Hollingsworth: Top lobbyist carries no sway in resolving CONNECT debacle
It was Jan. 8 when lobbyist Brian Ballard met with Adam Hollingsworth, Gov. Rick Scott’s chief of staff.
That’s not necessarily a freak event. Ballard, who served as the chair of Scott’s finance committee for his 2011 inauguration, is one of the most powerful lobbyists in Tallahassee, who bundles millions in campaign cash from clients for Scott and other Republicans.
What is noteworthy is what they discussed: Deloitte Consulting, a Ballard client.
Deloitte is the vendor of the state’s troubled $63 million CONNECT website, which since its debut in October has struggled with technical glitches, delaying unemployment benefits for thousands of recipients.
Since Dec. 20, Deloitte has been fined $15,000 a day until the state’s Department of Economic Opportunity deems the contractor to be in compliance with its contract.
The night before they met, U.S. Sen. Bill Nelson requested that the U.S. Department of Labor investigate what has gone wrong with the website.
On the day of the meeting, the DEO’s executive director, Jesse Panuccio, announced that another company, a rival that was beaten out for the job in 2010, was getting hired to consult on the project. Capgemini, a French company, would be paid $365,000 to serve as the state’s eyes and ears, looking over the shoulder of Deloitte programmers scrambling to fix the website.
Asked Friday about the meeting, Ballard wouldn’t comment, stating client confidentiality.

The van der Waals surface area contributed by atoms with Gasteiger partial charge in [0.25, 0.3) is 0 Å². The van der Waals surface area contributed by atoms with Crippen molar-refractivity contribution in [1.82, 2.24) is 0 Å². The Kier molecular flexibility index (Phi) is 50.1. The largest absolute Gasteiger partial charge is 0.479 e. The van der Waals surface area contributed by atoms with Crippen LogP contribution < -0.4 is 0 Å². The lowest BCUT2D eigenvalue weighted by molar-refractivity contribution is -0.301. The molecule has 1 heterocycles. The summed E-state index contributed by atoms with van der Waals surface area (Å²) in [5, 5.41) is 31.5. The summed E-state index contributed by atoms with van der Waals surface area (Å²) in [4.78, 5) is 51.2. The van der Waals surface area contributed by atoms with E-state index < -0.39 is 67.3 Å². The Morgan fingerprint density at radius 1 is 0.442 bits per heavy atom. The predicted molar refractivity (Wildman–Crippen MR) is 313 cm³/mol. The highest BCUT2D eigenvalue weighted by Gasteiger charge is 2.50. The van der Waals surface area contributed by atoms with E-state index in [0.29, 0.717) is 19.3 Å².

Hollingsworth said the meeting, which he said Ballard requested, was “professional” with no heated words exchanged.
“His purpose was to come and discuss Deloitte,” Hollingsworth said. “I remember him asking how we view the relationship.”
Hollingsworth said he doesn’t know what Ballard meant by that.
“What I said was, ‘The relationship will improve when the system improves,’” Hollingsworth said.
He also said that he told Ballard that future conversations on Deloitte should best be handled between Deloitte and top staff at DEO.
“That’s the way to fix the system,” Hollingsworth said.
Ballard’s fundraising has never influenced how Scott has handled the issue, Hollingsworth said.
“We will hold any vendor fully accountable to meet their contractual obligations, period.”
On Friday, federal officials arrived to help figure out how to fix the problems and get money to those eligible claimants who have been waiting for weeks to get paid.
Panuccio, in his daily statement on the crisis, welcomed them and continued to talk tough on Deloitte.
“Progress is being made on fixing remaining problems with CONNECT, and DEO’s focus on helping claimants in need will not waiver. We welcome any good faith effort by USDOL, who we have already begun meeting with, to provide advice or assistance based on their experience with other states that have faced similar problems. Working with technical experts from USDOL is one of the many actions, including retaining Capgemini, increasing staff, and working overtime, DEO is taking to fix the system and help claimants. We continue to hold Deloitte accountable and continue to demand that the company take all necessary measures to fix remaining problems as quickly as possible.”